My expectations for the conference are high as almost all the names of speakers and panelists are “big” men and women here in Ghana and beyond. I am especially looking forward to the education and the technology panels, as well as writer Taiye Selasie, writer of “Ghana Must Go” that I just read. I am tasked to tweeting through out using the hashtag #YaleConfGH and write a summary blog post. Watch this space!

Does it sound interesting? Conference tickets sell for 225 USD with a big discount for students. Buy tickets here.

The Ashaiman Spring, BBC Africa Debate and African New Middle Class

Ashaiman collage

On Monday, drivers in the town of Ashaiman started a protest against the horrible state of the roads in the community. Daily Graphic reports that as early as 5 am, protesters had blocked the roads and by 6 am they had reahed the Tema motorway, taking over toll booths and blocking traffic to and fro Accra.

What is Ashaiman? It is a residential town where many workers of Tema (the industrial city) and Accra (the capital of Ghana) live. Although rent is cheaper here than in the neighbouring cities, many of Ashaiman’s inhabitants have to endure long hours of commuting. Although its population is twice that of Tema, it was only 5 years ago it got its own municipal district and local assembly.

Every day on my way home to Tema, I have to cross the traffic queues leading to Ashaiaman that is situated on the other side of the Tema motorway from where I live. Only crossing Ashaiman traffic many times takes upwards 20-30 minutes. As I later breeze in the opposite direction, I see people walking towards Ashaiman moving faster than the traffic all the way to the central part of Tema.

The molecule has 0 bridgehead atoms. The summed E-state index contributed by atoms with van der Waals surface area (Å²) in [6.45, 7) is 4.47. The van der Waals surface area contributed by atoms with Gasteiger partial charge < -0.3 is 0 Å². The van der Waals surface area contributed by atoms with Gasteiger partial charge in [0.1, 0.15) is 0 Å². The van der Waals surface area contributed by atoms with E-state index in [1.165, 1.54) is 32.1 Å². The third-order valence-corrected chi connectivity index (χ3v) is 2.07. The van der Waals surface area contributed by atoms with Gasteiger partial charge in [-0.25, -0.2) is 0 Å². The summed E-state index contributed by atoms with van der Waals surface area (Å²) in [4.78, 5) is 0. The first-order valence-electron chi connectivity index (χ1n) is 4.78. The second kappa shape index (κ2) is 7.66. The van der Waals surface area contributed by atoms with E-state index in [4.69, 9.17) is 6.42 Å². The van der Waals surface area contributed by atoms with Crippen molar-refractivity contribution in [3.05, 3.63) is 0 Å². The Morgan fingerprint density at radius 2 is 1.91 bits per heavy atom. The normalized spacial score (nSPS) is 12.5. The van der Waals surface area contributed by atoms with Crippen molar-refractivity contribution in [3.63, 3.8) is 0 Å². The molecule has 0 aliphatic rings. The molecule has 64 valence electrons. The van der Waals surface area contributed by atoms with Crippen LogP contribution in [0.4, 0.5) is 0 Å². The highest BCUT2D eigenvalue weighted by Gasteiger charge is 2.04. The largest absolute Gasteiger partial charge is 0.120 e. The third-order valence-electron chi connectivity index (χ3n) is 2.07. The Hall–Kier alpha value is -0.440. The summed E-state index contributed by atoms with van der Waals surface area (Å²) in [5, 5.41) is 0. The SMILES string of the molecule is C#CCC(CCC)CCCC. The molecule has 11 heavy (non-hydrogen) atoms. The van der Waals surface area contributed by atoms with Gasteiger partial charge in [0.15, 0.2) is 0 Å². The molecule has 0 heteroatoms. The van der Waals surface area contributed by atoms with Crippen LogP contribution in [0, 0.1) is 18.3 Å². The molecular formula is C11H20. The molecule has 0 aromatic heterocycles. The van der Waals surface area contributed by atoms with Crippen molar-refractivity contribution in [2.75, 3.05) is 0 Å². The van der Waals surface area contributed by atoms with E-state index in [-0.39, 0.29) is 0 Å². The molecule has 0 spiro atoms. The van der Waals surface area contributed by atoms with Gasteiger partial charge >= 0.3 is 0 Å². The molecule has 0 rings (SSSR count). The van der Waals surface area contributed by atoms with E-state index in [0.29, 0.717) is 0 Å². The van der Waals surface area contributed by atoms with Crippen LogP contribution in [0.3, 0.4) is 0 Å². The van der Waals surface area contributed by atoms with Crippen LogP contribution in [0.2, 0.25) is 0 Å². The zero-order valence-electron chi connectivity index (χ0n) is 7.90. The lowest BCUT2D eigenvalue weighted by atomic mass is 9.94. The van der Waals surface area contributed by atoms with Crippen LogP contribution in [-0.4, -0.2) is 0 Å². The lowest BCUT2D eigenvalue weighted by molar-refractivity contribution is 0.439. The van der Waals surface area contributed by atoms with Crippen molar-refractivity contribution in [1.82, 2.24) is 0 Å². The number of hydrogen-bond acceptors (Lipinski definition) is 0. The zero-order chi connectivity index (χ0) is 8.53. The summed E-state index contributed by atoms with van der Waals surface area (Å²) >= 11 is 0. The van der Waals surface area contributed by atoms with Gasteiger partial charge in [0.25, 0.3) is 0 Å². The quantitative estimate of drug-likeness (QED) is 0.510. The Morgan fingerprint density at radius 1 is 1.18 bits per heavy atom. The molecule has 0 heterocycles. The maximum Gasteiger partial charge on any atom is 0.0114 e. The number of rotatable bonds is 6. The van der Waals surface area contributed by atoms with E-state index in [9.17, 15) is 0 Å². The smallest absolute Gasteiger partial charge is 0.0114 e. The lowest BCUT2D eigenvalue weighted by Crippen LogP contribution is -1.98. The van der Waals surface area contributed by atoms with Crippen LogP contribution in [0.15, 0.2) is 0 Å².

The MP of the area, Alfred Agbesi and the Municipal Chief Executive, Numo Adinortey Addison were accused by the demonstrators of not doing their jobs – providing better roads! – but could, according to the same newspaper, “not be reached for their comments”. However, the newspaper also reported “policemen and soldiers managed to bring the situation under control after 4 hours of violent protest…[and] would offer 24-hour patrol to residents and commuters”.

***

Today, I took part in the internationally broadcast BBC Africa Debate together with a delegation from Ashesi University College. The background of the debate “Can the middle class drive growth?” was both Obama’s travel to the continent, supposedly to augment trade, and the African Development Bank’s report on the New African Middle Class (PDF). Interestingly, the AfDB’s definition is people who spend 2-20 USD/day per capita. That means, just after the poverty level (less than 2 USD/day) comes now “middle-income”. This was debated along with what government needs to do and what we as individuals can do.

During the debate, the recent Ashaiman demonstration, called “the Ashaiman Spring” by some, was not mentioned, but maybe it should have been? Here we have people who have jobs, pay taxes, dutifully go to work everyday even when it means hours in traffic morning and evening – but not benefitting much.